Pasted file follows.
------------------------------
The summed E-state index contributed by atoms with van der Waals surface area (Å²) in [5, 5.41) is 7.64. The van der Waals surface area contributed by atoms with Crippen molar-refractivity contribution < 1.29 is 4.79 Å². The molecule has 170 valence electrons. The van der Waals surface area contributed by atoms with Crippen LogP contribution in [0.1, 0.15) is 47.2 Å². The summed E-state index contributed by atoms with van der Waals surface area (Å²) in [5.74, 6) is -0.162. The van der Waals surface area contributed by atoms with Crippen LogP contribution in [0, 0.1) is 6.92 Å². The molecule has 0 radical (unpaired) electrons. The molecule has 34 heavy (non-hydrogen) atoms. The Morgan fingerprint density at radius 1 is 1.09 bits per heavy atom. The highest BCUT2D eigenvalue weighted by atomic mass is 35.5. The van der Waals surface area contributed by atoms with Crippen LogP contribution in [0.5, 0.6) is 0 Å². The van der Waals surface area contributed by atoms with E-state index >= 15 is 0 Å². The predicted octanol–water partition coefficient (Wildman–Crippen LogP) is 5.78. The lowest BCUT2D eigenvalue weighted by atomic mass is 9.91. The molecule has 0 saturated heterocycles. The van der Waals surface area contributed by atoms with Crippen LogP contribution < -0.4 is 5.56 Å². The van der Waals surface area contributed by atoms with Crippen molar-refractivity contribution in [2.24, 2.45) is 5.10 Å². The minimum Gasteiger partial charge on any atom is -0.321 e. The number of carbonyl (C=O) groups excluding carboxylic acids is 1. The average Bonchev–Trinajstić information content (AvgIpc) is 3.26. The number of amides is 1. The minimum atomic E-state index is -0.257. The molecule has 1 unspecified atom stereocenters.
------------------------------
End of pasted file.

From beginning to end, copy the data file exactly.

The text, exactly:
The summed E-state index contributed by atoms with van der Waals surface area (Å²) in [5, 5.41) is 7.64. The van der Waals surface area contributed by atoms with Crippen molar-refractivity contribution < 1.29 is 4.79 Å². The molecule has 170 valence electrons. The van der Waals surface area contributed by atoms with Crippen LogP contribution in [0.1, 0.15) is 47.2 Å². The summed E-state index contributed by atoms with van der Waals surface area (Å²) in [5.74, 6) is -0.162. The van der Waals surface area contributed by atoms with Crippen LogP contribution in [0, 0.1) is 6.92 Å². The molecule has 0 radical (unpaired) electrons. The molecule has 34 heavy (non-hydrogen) atoms. The Morgan fingerprint density at radius 1 is 1.09 bits per heavy atom. The highest BCUT2D eigenvalue weighted by atomic mass is 35.5. The van der Waals surface area contributed by atoms with Crippen LogP contribution in [0.5, 0.6) is 0 Å². The van der Waals surface area contributed by atoms with E-state index >= 15 is 0 Å². The predicted octanol–water partition coefficient (Wildman–Crippen LogP) is 5.78. The lowest BCUT2D eigenvalue weighted by atomic mass is 9.91. The molecule has 0 saturated heterocycles. The van der Waals surface area contributed by atoms with Crippen LogP contribution < -0.4 is 5.56 Å². The van der Waals surface area contributed by atoms with Crippen molar-refractivity contribution in [2.24, 2.45) is 5.10 Å². The minimum Gasteiger partial charge on any atom is -0.321 e. The number of carbonyl (C=O) groups excluding carboxylic acids is 1. The average Bonchev–Trinajstić information content (AvgIpc) is 3.26. The number of amides is 1. The minimum atomic E-state index is -0.257. The molecule has 1 unspecified atom stereocenters.